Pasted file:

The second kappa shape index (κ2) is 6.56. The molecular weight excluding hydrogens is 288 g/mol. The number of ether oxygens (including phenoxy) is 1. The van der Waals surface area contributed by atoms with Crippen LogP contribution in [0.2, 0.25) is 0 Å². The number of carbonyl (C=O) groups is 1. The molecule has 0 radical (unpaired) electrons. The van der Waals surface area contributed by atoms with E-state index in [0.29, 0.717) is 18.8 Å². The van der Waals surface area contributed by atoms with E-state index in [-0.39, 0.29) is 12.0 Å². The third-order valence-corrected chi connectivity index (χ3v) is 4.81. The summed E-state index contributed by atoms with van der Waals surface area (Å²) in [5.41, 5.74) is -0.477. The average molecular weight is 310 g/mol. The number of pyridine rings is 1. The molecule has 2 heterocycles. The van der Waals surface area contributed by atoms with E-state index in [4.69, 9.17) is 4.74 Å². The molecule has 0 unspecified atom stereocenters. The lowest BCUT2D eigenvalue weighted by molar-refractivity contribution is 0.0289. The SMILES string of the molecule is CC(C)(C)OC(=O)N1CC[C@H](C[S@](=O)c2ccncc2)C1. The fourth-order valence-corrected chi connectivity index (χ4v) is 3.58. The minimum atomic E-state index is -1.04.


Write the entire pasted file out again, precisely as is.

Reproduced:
The second kappa shape index (κ2) is 6.56. The molecular weight excluding hydrogens is 288 g/mol. The number of ether oxygens (including phenoxy) is 1. The van der Waals surface area contributed by atoms with Crippen LogP contribution in [0.2, 0.25) is 0 Å². The number of carbonyl (C=O) groups is 1. The molecule has 0 radical (unpaired) electrons. The van der Waals surface area contributed by atoms with E-state index in [0.29, 0.717) is 18.8 Å². The van der Waals surface area contributed by atoms with E-state index in [-0.39, 0.29) is 12.0 Å². The third-order valence-corrected chi connectivity index (χ3v) is 4.81. The summed E-state index contributed by atoms with van der Waals surface area (Å²) in [5.41, 5.74) is -0.477. The average molecular weight is 310 g/mol. The number of pyridine rings is 1. The molecule has 2 heterocycles. The van der Waals surface area contributed by atoms with E-state index in [4.69, 9.17) is 4.74 Å². The molecule has 0 unspecified atom stereocenters. The lowest BCUT2D eigenvalue weighted by molar-refractivity contribution is 0.0289. The SMILES string of the molecule is CC(C)(C)OC(=O)N1CC[C@H](C[S@](=O)c2ccncc2)C1. The fourth-order valence-corrected chi connectivity index (χ4v) is 3.58. The minimum atomic E-state index is -1.04.